US6262532B1 (en) * 1998-03-31 2001-07-17 Samsung Display Devices Co., Ltd. Plasma display device with electrically floated auxiliary electrodes

Family Cites Families (6)

* Cited by examiner, † Cited by third party
Publication number Priority date Publication date Assignee Title
US4932973A (en) 1983-09-30 1990-06-12 El Gendler Cartilage and bone induction by artificially perforated organic bone matrix
US6416514B1 (en) 1998-08-30 2002-07-09 Moshe Ein-Gal Electrocoagulation apparatus
US6479064B1 (en) * 1999-12-29 2002-11-12 Children's Medical Center Corporation Culturing different cell populations on a decellularized natural biostructure for organ reconstruction
US6565532B1 (en) * 2000-07-12 2003-05-20 The Procter & Gamble Company Microneedle apparatus used for marking skin and for dispensing semi-permanent subcutaneous makeup
DE10126509C2 (en) * 2001-05-30 2003-10-02 Andreas Schoenfeld Device for the treatment of tumors
GB0520757D0 (en) * 2005-10-12 2005-11-23 Vuppalapati Gunasekar Delivery device

Patent Citations (5)

* Cited by examiner, † Cited by third party
Publication number Priority date Publication date Assignee Title
US1394171A (en) * 1921-05-02 1921-10-18 Mary E Hall Electric needle
US5112354A (en) * 1989-11-16 1992-05-12 Northwestern University Bone allograft material and method
US5658234A (en) * 1995-07-24 1997-08-19 J. D. Technologies, Inc. Method for treating tumors
US20010003155A1 (en) * 1997-01-22 2001-06-07 Rockley Paul W. Rapid pulse phaco power for burn free surgery
US6262532B1 (en) * 1998-03-31 2001-07-17 Samsung Display Devices Co., Ltd. Plasma display device with electrically floated auxiliary electrodes

Non-Patent Citations (1)

* Cited by examiner, † Cited by third party
Title
Reiser et al., Enzymatic and nonenzymatic cross-linking of collagen and elastin, 1992, FASEB Journal 6(7): 2439-2449. *

Also Published As

Publication number Publication date Type
EP2164536B8 (en) 2012-04-25 grant
CA2688626C (en) 2013-01-22 grant
RU2430745C1 (en) 2011-10-10 grant
CN101687064A (en) 2010-03-31 application
KR20100019524A (en) 2010-02-18 application
CN101687064B (en) 2014-06-04 grant
RU2009149666A (en) 2011-07-10 application
EP2164536A2 (en) 2010-03-24 application
DK2164536T3 (en) 2012-07-23 grant
WO2008146106A9 (en) 2009-11-19 application
JP2010527724A (en) 2010-08-19 application
WO2008146106A2 (en) 2008-12-04 application
CA2688626A1 (en) 2008-12-04 application
WO2008146106A3 (en) 2009-05-07 application
KR101555069B1 (en) 2015-09-22 grant
ES2385116T3 (en) 2012-07-18 grant
JP5412688B2 (en) 2014-02-12 grant
EP2164536B1 (en) 2012-04-11 grant

Similar Documents

Publication Publication Date Title
Tasaki et al. Stria vascularis as source of endocochlear potential
Schmid et al. The significance of angiogenesis in guided bone regeneration. A case report of a rabbit experiment.
US7060103B2 (en) Tissue repair fabric
US5866415A (en) Materials for healing cartilage and bone defects
Okano et al. Tissue engineered skeletal muscle: preparation of highly dense, highly oriented hybrid muscular tissues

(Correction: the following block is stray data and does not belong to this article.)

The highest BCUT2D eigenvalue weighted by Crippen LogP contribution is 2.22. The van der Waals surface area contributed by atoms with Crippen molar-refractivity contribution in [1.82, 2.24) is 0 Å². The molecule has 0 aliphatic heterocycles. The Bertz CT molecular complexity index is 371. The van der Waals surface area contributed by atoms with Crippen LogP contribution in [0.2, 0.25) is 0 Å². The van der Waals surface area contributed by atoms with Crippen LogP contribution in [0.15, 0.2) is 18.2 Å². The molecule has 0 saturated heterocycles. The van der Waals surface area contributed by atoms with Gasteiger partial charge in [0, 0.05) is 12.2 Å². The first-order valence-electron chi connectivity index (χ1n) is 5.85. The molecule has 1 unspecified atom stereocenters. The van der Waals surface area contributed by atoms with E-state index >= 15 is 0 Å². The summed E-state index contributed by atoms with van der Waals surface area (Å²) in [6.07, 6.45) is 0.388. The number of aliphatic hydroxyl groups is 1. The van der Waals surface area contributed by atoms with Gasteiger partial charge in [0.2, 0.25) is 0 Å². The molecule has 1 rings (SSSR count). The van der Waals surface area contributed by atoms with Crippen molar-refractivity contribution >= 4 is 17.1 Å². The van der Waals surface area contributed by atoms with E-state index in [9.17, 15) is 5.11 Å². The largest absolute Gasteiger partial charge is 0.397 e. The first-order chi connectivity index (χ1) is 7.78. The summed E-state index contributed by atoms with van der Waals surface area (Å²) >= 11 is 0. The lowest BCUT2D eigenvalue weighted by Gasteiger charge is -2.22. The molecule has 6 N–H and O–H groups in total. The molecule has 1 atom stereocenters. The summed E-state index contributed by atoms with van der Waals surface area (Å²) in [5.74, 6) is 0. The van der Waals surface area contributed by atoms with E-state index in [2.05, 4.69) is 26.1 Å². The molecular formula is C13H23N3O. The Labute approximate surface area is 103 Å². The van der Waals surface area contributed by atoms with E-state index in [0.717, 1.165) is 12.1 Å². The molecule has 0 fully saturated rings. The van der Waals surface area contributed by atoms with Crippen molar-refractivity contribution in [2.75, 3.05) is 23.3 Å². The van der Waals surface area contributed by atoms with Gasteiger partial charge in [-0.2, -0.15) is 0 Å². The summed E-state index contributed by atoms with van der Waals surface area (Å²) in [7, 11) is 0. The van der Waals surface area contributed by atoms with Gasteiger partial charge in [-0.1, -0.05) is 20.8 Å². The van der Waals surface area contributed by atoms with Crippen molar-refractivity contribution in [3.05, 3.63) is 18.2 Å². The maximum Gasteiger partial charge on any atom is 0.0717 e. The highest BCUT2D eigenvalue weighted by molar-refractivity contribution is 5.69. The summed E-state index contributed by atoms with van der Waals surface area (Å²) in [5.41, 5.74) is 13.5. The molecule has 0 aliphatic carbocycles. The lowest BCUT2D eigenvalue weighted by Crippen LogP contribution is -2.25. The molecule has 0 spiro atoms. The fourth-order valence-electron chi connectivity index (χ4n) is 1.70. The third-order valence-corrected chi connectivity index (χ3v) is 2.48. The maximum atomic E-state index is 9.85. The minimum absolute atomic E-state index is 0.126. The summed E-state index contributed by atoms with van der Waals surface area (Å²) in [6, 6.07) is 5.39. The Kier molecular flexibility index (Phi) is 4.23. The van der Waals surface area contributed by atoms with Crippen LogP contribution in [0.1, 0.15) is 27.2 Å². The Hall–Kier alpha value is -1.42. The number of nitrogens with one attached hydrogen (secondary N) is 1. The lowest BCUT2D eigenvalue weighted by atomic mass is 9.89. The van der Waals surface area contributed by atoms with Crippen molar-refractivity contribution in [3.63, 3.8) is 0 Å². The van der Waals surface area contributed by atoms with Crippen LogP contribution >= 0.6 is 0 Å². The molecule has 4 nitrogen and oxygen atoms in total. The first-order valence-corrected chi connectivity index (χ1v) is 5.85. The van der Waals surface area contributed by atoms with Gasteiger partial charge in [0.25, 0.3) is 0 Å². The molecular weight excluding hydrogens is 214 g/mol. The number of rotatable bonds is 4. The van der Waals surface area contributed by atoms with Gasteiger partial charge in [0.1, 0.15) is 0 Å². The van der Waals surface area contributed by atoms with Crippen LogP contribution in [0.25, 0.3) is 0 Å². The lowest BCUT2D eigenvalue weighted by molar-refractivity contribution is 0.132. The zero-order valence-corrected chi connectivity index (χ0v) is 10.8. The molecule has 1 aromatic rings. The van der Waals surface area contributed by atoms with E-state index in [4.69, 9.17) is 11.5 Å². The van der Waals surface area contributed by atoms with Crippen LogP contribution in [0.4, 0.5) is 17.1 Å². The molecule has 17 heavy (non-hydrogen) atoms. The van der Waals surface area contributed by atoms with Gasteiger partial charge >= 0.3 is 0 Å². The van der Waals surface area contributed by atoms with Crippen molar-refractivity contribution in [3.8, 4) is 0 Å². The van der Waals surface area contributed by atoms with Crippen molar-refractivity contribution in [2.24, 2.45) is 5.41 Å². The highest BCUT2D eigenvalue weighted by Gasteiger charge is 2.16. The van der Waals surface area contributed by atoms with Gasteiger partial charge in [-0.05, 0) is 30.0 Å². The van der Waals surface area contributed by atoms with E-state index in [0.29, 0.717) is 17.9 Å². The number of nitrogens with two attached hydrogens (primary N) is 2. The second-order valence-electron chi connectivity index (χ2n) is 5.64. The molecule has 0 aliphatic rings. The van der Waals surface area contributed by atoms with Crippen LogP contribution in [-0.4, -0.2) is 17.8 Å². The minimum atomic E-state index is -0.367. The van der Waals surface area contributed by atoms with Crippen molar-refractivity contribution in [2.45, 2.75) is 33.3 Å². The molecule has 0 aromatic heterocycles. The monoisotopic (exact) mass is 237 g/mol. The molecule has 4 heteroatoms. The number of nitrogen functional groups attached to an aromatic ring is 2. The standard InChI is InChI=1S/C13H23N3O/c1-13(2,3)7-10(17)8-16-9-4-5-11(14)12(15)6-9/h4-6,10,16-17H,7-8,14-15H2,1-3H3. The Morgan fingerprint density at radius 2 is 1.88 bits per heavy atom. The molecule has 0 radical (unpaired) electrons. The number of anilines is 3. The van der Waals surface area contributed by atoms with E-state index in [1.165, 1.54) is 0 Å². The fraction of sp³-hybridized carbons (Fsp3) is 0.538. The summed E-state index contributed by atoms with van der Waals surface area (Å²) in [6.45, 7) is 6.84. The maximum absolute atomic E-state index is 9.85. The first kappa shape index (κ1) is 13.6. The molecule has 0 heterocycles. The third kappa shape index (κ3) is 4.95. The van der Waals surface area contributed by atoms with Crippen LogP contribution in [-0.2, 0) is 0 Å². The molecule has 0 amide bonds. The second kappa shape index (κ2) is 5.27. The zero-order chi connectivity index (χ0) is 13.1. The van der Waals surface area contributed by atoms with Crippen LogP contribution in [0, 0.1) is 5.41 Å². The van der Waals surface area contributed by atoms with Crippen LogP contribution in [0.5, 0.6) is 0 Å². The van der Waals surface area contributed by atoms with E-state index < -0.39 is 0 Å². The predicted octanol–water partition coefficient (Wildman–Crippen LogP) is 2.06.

Borschel et al. Contractile skeletal muscle tissue-engineered on an acellular scaffold
US4026304A (en) Bone generating method and device
Singelyn et al. Injectable materials for the treatment of myocardial infarction and heart failure: the promise of decellularized matrices
Stevens et al. Physiological function and transplantation of scaffold-free and vascularized human cardiac muscle tissue
US6503273B1 (en) Tissue engineered blood vessels and methods and apparatus for their manufacture
US5736399A (en) Medium-penetrating cell culture carrier, a culturing method and a device using this carrier
US4604346A (en) Skin-equivalent prepared by the use of punch biopsy
US1867624A (en) Device for obtaining biopsy specimens
US20100261994A1 (en) Integration of very short electric pulses for minimally to noninvasive electroporation
US20050214344A1 (en) Tissue engineered biomimetic hair follicle graft
US6911202B2 (en) Cosmetic repair using cartilage producing cells and medical implants coated therewith
Hämmerle et al. The biological effect of natural bone mineral on bone neoformation on the rabbit skull
Burwell Studies in the transplantation of bone: VIII. Treated composite homograft-autografts of cancellous bone: An analysis of inductive mechanisms in bone transplantation
Boyne Review of the literature on cryopreservation of bone
US6514238B1 (en) Method for preparation and transplantation of volute grafts and surgical instrument therefor
WO1994021205A1 (en) Method for preparation and transplantation of volute grafts and surgical instrument therefor
US4932973A (en) Cartilage and bone induction by artificially perforated organic bone matrix
WO2002014480A2 (en) Decellularized tissue engineered constructs and tissues
US20100040687A1 (en) Tissue Scaffolds
WO1998022155A1 (en) Artificial neural canal

Legal Events

Date Code Title Description
AS Assignment

Owner name: TELEA BIOTECH S.R.L., ITALY

Free format text: ASSIGNMENT OF ASSIGNORS INTEREST;ASSIGNOR:MARZARO, MAURIZIO;REEL/FRAME:029345/0959

Effective date: 20120228